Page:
Actually I was going to try that as I did not follow the Initialization EXACTLY (as in post #2 above)

There is not much information out there, especially for someone who programs in assembly!

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I found this--you are good

 

Bit 7 – RXCIF USART Receive Complete Interrupt Flag This flag is set when there are unread data in the receive buffer and cleared when the receive buffer is empty

 

Also (for spi, but prob same for usart):

Bit 7 – RXCIF Receive Complete Interrupt Flag This flag is set when there are unread data in the Receive Data Buffer register and cleared when the Receive Data Buffer register is empty (that is, it does not contain any unread data). When interrupt-driven data reception is used, the Receive Complete Interrupt routine must read the received data from the DATA register in order to clear RXCIF. If not, a new interrupt will occur directly after the return from the current interrupt. This flag can also be cleared by writing a ‘1’ to its bit location.

When in the dark remember-the future looks brighter than ever.   I look forward to being able to predict the future!

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I think I have figured out how to use the usart in the avr128Dx device.

Where I am confused is how to implement the baud rate formula in assembly.

 

I want to use this formula from the c sample source code in assembly:

#define F_CPU                           (4000000UL)         /* using default clock 4MHz*/
#define USART1_BAUD_RATE(BAUD_RATE)     ((float)(64 * 4000000 / (16 * (float)BAUD_RATE)) + 0.5)

Later the c csource sets the baud rate:

 USART1.BAUD = (uint16_t)(USART1_BAUD_RATE(9600));   /* set the baud rate*/

 

How can I translate this so it assembles without errors?

Any help is greatly appreciated.

Last Edited: Tue. May 24, 2022 - 12:02 PM
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newbie123 wrote:
How can I translate this so it assembles without errors?
Which assembler? Certainly if it is avr-as then you can simply use those very same macros you just showed. Just make sure the asm  source file is a .S not .s file and it will be preprocessed by the C preprocessor. I think the situation is the same for Atmel ASm2 - it can do #define's and so on but I believe its implementation is "cut down" compared to a full C preprocessor but it's probably enough to expand those macros.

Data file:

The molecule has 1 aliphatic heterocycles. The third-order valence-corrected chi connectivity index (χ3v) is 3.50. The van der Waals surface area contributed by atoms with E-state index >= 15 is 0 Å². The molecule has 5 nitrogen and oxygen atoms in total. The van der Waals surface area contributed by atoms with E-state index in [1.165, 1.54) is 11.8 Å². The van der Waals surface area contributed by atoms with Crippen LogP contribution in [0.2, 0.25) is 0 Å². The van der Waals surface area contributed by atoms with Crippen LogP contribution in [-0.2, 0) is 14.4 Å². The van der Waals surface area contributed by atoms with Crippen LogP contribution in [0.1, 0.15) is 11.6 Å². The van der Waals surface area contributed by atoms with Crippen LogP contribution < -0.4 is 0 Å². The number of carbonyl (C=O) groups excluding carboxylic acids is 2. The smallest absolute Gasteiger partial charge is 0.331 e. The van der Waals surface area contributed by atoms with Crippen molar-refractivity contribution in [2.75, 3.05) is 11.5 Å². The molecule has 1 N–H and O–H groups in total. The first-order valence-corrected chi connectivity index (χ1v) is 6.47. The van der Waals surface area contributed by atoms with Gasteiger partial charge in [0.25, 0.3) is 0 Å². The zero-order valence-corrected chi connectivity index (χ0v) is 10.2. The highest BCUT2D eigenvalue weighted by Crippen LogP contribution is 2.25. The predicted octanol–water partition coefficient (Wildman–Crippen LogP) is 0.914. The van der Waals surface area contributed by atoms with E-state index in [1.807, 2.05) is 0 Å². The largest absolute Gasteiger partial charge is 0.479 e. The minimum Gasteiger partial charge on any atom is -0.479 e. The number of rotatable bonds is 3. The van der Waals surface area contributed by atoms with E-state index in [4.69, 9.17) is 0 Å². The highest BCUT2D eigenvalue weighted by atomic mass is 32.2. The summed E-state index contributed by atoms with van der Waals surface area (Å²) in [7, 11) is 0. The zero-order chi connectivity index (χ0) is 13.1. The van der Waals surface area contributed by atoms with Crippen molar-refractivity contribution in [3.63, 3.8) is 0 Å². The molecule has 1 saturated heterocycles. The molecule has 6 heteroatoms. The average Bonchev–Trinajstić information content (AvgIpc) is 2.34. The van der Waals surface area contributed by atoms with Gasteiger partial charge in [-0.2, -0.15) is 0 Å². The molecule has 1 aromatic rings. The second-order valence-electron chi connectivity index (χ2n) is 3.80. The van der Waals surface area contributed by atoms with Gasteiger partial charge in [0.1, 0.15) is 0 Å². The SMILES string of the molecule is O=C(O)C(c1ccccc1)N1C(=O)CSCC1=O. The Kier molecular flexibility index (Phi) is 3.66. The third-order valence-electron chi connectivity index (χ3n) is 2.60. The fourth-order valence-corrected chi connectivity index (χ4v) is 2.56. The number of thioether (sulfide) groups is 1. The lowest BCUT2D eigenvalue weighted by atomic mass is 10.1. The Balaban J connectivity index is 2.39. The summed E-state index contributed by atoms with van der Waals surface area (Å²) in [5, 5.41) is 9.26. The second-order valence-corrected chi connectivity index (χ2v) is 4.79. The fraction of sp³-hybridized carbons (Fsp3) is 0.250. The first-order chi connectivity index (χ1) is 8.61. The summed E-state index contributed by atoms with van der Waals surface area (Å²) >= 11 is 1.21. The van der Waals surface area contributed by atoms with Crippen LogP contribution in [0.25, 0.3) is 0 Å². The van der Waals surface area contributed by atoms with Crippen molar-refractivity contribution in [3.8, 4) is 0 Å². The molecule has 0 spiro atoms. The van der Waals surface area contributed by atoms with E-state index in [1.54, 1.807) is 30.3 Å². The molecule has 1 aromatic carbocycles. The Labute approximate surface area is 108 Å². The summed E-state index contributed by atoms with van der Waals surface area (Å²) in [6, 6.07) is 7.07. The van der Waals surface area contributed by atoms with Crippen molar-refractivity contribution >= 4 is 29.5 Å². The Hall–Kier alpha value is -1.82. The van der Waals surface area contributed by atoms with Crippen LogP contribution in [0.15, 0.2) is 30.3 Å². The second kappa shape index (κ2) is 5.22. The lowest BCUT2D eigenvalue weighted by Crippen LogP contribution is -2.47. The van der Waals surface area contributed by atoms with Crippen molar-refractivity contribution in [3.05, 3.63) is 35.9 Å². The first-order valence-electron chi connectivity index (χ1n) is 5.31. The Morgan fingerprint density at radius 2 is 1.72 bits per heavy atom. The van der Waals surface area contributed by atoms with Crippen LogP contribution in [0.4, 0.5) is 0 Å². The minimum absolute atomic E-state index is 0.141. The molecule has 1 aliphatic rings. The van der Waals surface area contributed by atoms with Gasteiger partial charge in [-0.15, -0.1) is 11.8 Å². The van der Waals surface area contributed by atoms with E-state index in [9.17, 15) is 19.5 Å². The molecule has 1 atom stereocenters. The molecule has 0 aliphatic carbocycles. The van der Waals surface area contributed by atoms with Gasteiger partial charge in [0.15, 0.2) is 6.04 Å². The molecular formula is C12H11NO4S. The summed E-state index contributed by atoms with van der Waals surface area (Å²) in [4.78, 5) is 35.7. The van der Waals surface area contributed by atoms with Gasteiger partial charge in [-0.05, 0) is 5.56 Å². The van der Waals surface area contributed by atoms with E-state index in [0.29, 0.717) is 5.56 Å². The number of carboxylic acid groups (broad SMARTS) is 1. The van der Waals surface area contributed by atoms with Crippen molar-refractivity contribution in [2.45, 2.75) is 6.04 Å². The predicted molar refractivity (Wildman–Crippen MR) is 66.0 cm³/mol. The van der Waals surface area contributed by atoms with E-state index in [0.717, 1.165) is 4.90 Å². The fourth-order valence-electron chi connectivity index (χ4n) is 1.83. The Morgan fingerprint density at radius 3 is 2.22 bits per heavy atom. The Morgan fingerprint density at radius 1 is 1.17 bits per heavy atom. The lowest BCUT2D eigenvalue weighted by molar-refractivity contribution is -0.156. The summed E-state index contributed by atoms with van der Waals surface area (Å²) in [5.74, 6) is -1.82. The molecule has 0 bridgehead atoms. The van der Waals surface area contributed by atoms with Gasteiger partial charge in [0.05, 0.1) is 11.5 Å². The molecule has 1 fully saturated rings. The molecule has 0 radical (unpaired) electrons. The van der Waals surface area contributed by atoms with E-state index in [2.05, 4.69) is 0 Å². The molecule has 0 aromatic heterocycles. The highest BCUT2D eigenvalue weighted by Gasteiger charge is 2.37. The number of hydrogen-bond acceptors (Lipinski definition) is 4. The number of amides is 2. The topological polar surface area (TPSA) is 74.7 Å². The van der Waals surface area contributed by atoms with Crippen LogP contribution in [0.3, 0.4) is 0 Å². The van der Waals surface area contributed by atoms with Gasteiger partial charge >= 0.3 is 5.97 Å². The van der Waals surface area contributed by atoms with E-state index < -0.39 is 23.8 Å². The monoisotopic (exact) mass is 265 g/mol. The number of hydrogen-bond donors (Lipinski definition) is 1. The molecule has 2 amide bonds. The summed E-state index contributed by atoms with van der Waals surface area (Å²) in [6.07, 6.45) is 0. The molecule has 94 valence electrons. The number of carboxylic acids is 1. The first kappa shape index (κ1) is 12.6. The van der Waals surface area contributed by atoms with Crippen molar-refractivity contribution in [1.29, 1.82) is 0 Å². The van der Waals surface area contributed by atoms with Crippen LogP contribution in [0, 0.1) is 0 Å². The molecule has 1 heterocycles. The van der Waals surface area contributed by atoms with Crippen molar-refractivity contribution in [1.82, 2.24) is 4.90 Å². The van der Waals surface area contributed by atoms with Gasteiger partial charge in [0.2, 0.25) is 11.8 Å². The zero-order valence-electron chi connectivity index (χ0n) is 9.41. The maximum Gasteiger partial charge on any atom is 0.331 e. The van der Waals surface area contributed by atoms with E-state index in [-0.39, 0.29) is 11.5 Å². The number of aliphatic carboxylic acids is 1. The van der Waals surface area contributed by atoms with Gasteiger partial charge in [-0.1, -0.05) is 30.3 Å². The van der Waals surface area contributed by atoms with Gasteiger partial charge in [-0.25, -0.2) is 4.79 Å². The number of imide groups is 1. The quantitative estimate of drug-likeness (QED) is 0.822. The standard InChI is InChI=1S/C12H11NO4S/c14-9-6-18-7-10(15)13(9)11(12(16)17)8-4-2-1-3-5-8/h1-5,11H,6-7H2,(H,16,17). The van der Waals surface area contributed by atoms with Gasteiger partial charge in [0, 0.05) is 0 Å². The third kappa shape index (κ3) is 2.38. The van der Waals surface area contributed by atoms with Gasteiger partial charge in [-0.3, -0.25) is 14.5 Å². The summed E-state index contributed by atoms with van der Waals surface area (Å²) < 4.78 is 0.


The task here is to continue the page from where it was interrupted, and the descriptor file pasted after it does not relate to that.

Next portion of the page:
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OK so I got this to work using avr-as:

 

 

That is:

/*
 * main.S
 *
 * Created: 24/05/2022 13:17:47
 *  Author: me
 */ 
 #define __SFR_OFFSET 0
 #include <avr/io.h>

#define F_CPU                           (4000000)         /* using default clock 4MHz*/
#define USART1_BAUD_RATE(BAUD_RATE)     ((F_CPU / (16 * BAUD_RATE)) + 1)

    .global main
main:
    ldi r16, lo8(USART1_BAUD_RATE(9600))
    out UBRRL, r16
    ldi r16, hi8(USART1_BAUD_RATE(9600))
    out UBRRH, r16
here:
    rjmp here

The pre-processed code looks like:

 

and the generated code is:

 

 

Only thing is that 0x1B is not the right value for 9600@4MHz so I think there may be an integer overflow going on somewhere - could need more work. The assembler is not going to understand concepts like "UL" and "(float)"!

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First off.   God gave you the INC file.   I suggest that you use the official macros.   e.g.

 

    ldi    temp, USART_NORMAL_CHSIZE_8BIT_gc //(1<<USART_CHSIZE1_bp) | (1<<USART_CHSIZE0_bp)

 

I suggest that you start with the Internal HF clock.   Then you don't need to worry about XTAL connections.

 

Yes,  your BAUD value is correct for your particular XTAL.  

But there is no advantage in using a baud-friendly xtal when the 128DB chip has a fractional divider.

Personally,  I would always calculate the value for BAUD from the F_CPU and baudrate values.

 

I also suggest that you print a known "sign-on" message.    Just using "loopback" is not a good idea.

 

Otherwise,  it looks ok to me.   I would have to add the appropriate HF clock, BAUD calculation,  sign-on message to test it on real hardware.  (Curiosity-128DB48)

 

David.

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david.prentice wrote: